More and more, we are beginning to recognize that a key to the customer experience is highly engaged employees. Gallup has lots of data on the correlation. Building a digital business will require strategies and initiatives to improve employee engagement. It should also be a key lagging indicator for the customer experience.
People are central to all we do. Goals are important but engaged people make it happen.
Engaged employees are the backbone of an organization. But while business leaders recognize the importance of an engaged workforce, several organizations have been facing high levels of disengagement for a number of years. In fact, numerous reports have pointed towards a serious problem in the United States. According to the latest Gallup report on the State of the American Workplace, only 30 percent of employees in the United States are engaged, while the other 70 percent are not reaching their full potential. While there is no magic recipe to achieve and retain high levels of employee engagement, there are certainly a number of ingredients that, when combined, will steer organizations in the right direction. These components are not dissimilar from the ones needed to have a successful relationship and manage a household.
Employee engagement is foundational to customer engagement. It is highly unlikely that an employee who hates their job or who is disengaged from what they do will create a great customer experience.
Employee engagement, by any number of studies and research reports, leads to higher levels of business results. Most notable is Gallup’s work in this area evidenced by Gallup’s own Q12 engagement survey. Gallup scientists spent decades writing and testing hundreds of questions, because their wording and order mean everything when it comes to accurately measuring engagement. Their research yielded Gallup’s Q12 survey: the 12 questions that measure the most important elements of employee engagement. Gallup has studied survey results from more than 25 million employees around the world.
- The lost suitcase and a grumpy old man’ – a story about employee engagement – Blog post by Ian Golding – Customer centric organizations tend to have a number of things in common. They typically have management teams who collectively believe in the importance of doing things with customer’s interests firmly in mind. They usually design their customer journey(s) to meet and exceed customer expectation. They often recognize that getting things wrong may happen, but that correcting them is a vitally important skill. One thing you can guarantee, is that customer centric organizations do not just put customers first – they also put their employees first as well.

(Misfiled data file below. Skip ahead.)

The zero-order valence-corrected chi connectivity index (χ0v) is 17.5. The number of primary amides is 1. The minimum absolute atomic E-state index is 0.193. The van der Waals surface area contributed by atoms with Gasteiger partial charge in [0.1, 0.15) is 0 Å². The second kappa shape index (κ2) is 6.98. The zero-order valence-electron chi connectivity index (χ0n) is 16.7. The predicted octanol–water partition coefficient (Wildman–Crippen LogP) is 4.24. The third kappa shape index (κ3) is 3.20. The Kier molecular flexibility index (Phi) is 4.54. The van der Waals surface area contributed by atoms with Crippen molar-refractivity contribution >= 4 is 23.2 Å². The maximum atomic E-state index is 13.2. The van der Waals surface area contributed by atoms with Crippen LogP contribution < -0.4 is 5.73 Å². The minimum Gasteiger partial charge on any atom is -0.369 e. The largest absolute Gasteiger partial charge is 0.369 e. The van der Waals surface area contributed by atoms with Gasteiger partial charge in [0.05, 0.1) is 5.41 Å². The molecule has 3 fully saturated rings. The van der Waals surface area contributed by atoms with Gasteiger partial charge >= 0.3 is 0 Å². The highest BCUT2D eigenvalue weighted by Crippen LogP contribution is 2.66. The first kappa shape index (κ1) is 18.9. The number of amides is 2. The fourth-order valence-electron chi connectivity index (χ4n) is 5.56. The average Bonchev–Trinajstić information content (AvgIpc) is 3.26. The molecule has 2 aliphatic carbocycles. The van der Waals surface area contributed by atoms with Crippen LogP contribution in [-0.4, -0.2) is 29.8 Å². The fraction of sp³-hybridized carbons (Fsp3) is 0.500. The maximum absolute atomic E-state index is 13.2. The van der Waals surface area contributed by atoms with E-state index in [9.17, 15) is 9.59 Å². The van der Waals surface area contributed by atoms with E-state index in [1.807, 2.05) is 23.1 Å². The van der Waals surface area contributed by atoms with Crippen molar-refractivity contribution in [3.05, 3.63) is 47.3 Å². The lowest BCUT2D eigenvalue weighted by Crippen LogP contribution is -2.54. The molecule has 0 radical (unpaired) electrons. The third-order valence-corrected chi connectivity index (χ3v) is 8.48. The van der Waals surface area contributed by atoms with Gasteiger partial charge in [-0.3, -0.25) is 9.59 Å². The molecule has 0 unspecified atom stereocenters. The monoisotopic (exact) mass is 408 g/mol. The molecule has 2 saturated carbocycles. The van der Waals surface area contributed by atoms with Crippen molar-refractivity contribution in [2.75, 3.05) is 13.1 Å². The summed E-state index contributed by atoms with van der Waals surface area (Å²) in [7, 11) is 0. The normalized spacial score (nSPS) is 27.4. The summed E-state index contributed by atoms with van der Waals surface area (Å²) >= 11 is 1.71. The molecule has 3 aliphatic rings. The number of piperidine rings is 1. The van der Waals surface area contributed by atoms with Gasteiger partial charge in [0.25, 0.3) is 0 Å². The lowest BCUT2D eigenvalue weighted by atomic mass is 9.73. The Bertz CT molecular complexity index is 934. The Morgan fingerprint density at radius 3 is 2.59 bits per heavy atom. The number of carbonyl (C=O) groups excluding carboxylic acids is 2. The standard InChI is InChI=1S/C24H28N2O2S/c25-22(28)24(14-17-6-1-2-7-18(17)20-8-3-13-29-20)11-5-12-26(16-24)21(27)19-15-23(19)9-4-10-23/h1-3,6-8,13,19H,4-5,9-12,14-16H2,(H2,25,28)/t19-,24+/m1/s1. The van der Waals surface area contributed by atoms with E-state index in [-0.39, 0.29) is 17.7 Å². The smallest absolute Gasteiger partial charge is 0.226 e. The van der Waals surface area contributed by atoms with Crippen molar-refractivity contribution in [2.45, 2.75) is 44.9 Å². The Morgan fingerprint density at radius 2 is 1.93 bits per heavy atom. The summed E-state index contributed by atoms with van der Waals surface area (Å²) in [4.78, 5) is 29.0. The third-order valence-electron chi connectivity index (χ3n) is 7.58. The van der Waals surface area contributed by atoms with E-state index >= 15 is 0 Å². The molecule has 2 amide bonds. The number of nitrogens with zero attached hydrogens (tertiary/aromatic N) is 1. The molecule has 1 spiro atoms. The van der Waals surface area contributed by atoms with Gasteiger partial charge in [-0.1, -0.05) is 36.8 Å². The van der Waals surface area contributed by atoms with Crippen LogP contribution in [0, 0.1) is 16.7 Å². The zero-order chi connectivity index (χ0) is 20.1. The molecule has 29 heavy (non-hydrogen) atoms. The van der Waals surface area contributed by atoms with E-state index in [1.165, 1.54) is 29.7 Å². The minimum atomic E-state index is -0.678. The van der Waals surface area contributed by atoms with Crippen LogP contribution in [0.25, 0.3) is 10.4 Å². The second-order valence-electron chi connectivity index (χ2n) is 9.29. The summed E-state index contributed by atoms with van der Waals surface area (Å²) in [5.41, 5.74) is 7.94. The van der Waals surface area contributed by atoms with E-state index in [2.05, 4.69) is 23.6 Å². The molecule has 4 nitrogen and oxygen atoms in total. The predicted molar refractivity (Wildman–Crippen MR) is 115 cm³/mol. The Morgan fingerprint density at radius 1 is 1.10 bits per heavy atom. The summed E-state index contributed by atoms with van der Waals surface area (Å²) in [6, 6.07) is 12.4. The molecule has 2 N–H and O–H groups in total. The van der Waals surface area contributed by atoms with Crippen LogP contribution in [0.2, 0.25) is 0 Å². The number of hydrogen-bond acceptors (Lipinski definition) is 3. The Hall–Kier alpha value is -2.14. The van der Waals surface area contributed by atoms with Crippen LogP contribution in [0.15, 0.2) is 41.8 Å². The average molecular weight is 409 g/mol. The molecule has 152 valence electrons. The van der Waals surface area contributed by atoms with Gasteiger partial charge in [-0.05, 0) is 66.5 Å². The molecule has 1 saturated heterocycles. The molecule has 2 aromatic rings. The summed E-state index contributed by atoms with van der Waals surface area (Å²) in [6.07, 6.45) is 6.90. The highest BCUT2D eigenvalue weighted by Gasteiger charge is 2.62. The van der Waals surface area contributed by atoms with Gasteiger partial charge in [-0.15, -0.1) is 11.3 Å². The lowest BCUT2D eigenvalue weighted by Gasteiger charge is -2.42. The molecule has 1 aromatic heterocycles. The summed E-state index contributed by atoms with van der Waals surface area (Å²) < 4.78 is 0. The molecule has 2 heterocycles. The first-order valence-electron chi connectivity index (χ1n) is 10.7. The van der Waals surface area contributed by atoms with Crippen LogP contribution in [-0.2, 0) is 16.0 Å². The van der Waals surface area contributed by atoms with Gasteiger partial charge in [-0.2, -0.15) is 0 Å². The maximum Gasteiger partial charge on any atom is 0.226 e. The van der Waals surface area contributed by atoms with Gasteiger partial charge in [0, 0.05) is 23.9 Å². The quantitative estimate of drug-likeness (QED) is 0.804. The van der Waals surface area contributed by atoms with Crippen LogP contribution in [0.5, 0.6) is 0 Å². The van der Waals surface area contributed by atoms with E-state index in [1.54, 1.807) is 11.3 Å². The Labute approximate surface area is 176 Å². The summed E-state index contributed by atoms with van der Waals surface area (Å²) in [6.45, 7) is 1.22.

- Customer Experience Leadership Requires Engaged Employees – One of the Six Laws of Customer Experience is “Unengaged employees don’t create engaged customers.” That’s why Employee Engagement is one of Temkin Group’s four customer experience core competencies.
- The 5 Factors that Ruin Employee Engagement – Experts outline the five main drivers of employee disengagement that business leaders need to steer clear of at all costs. Employees are the backbone of organizations. But despite having the knowledge that an engaged workforce correlates to positive customer experiences and growing sales, high levels of disengagement still plague many organizations. In fact, the latest Gallup report on the State of the American Workplace notes that despite changes to the U.S. economy since 2000, these have not been translated to the American workplace. The recent recession led to a decrease in employment opportunities, making workers less inclined to leave their job because of low engagement and employers less incentivized to ensure that their staffers were happy. However, while the tide is slowly changing, many workplaces are not changing their practices and investing in initiatives that ensure a high level of employee engagement.
- What engages employees the most or the ten C’s of employee engagement –A professor in a recent executive education program on leadership elicited a lot of laughs by telling the following joke: “A CEO was asked how many people work in his company: ‘About half of them,’ he responded.” After the session, several participants put a more serious face on the problem when, while chatting, they bemoaned the fact that, in their organization, a significant number of people had mentally “checked out.”